Ari and her horse found their relationship much improved, with added confidence for them both. She really appreciates having such a great experience.
Kim Goto Miner rides at the Preliminary level and had an amazing weekend while enjoying the company of old and new eventing friends. She watched Wofford make improvements in everyone with his take on basic skills, things that affect her own riding and will benefit her students at home.
Deborah Rosen, who rides at the Preliminary level, found Wofford to be the most knowledgeable and accomplished horseman of our time. “To ride with him is a master class, in theory, practice, and historical reference of the training of the horse. Whether you are in the tack or on the ground auditing, you will leave with information worth its weight in gold. From the lectures to the riding exercises, Woffard sets you and your horse up for success. He is a gift to us all.’
Jump crew Annie Shaw marveled, “The man has eyes in the back of his head. He heard the hoof beats of every horse approaching a jump, whether he saw it or not—a highly accurate diagnostic tool. With that, and asking the riders to count strides and circle to return to a dressage canter between lines, tempo and rhythm were the order of the day at all levels. Riders were amazed and delighted at the results.” Annie found the variety of horses’ breeds, jump style, and training to be highly educational. “They all appeared to come away from the experience more confident, focused, and relaxed.”
Preliminary Rider Ruth Bley observed, “Jimmy gives you the opportunity to fine-tune your riding. Nothing goes unnoticed. He picks up on all the subtleties. Things that upset your horse’s balance, or things that communicate the opposite of your intentions, are just a few examples. There are no gimmicks, just solid training that lets you and your horse learn.”
Preliminary rider Sally Phillips appreciated all the work that went into this clinic. She appreciated his wisdom “It was a gift to ride under his tutelage.”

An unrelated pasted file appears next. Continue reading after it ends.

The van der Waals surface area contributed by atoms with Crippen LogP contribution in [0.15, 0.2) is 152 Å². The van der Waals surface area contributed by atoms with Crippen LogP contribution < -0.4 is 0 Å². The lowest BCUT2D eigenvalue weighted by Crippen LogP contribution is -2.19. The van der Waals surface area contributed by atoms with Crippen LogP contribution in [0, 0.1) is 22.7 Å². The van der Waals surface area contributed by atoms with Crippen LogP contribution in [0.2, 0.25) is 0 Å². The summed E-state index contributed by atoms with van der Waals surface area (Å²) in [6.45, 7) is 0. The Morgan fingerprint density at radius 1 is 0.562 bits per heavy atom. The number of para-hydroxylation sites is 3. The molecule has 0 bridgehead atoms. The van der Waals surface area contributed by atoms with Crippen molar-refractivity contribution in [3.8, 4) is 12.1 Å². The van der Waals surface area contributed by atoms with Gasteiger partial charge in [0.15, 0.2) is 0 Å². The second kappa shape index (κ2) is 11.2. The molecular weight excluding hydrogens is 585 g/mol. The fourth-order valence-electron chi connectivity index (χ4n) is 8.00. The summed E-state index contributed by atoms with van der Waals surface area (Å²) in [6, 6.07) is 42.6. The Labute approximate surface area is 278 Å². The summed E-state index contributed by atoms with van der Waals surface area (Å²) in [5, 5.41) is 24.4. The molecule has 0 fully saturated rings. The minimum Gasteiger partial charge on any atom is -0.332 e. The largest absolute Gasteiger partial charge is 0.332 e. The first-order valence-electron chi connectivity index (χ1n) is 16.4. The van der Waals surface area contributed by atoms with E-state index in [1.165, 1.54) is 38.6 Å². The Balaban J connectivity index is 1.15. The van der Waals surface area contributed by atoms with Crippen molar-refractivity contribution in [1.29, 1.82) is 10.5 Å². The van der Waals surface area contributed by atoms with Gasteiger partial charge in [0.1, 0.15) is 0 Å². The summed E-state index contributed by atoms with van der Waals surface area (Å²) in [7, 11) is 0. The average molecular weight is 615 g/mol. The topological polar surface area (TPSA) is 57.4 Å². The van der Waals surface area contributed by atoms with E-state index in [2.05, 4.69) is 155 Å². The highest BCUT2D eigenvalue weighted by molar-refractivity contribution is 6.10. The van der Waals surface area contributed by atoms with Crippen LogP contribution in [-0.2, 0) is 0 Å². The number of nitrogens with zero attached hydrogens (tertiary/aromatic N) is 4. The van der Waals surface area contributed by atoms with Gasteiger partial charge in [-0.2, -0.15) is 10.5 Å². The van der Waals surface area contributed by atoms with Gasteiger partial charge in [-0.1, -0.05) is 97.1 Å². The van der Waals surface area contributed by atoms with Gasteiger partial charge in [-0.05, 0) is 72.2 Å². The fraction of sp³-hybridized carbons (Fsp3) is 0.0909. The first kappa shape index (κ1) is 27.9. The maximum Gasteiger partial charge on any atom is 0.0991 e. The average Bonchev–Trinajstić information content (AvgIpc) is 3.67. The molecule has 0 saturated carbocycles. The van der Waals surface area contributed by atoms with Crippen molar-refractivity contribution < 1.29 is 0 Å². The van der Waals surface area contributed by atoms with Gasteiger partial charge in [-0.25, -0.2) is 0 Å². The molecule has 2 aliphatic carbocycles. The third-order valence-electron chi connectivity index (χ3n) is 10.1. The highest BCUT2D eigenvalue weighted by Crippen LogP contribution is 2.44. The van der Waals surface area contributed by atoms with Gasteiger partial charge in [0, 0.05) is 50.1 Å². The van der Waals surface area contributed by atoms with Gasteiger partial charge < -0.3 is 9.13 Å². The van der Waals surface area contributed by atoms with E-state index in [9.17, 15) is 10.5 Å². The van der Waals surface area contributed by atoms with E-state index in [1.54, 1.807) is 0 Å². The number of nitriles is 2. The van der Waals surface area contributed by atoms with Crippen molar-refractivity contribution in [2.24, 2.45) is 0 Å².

Riding at the Training level, Karen Horn found Wofford to be “a great clinician- so knowledgeable and able to deliver feedback in a clear and direct way… and not at all intimidating!”
Wofford left a horse park full of northern California eventers eagerly anticipating his next visit, which they hope will be soon.
If you are on the fence about attending the 2022 USEA Annual Meeting & Convention this December 7-11 in Savannah, GA, the schedule of thought-provoking and insightful educational sessions planned for the event is sure to convince you to register today! To learn more about the various sessions and their hosts, click here.
This summer, five USEA Emerging Athlete 21 (EA21) Clinics took place across the country giving young riders the opportunity to hone in on their horsemanship skills, improve their consistency in the saddle and show ring, and create a pipeline for potential team riders by identifying and developing young talent. We caught up with many of the riders from the two West Coast sessions to hear their takes on the USEA’s newest program.
It’s about that time of year again when eventers across the country are packing their trunks and making arrangements to new locations for the winter months. While some owners might feel more comfortable transporting their own horses, time and resources make it more expedient for others to load their horses onto someone else’s rig for the potentially long journey to their winter quarters. For the safety and peace of mind of everyone involved – especially the equine passengers – two trusted shippers based on the east coast shared their tips for best practices when preparing horses for long trailer rides.
One of the most valuable awards at the Waredaca Classic Three-Day Event on October 21-23, 2022, were the prizes for the Road to the Three-Day Challenge. The Challenge started in July and ended at the Waredaca Classic in October. Novice and Training level riders had to compete in at least three of the events in the Challenge and Beginner Novice riders had to compete in at least two of the events, in addition to completing the Waredaca Classic.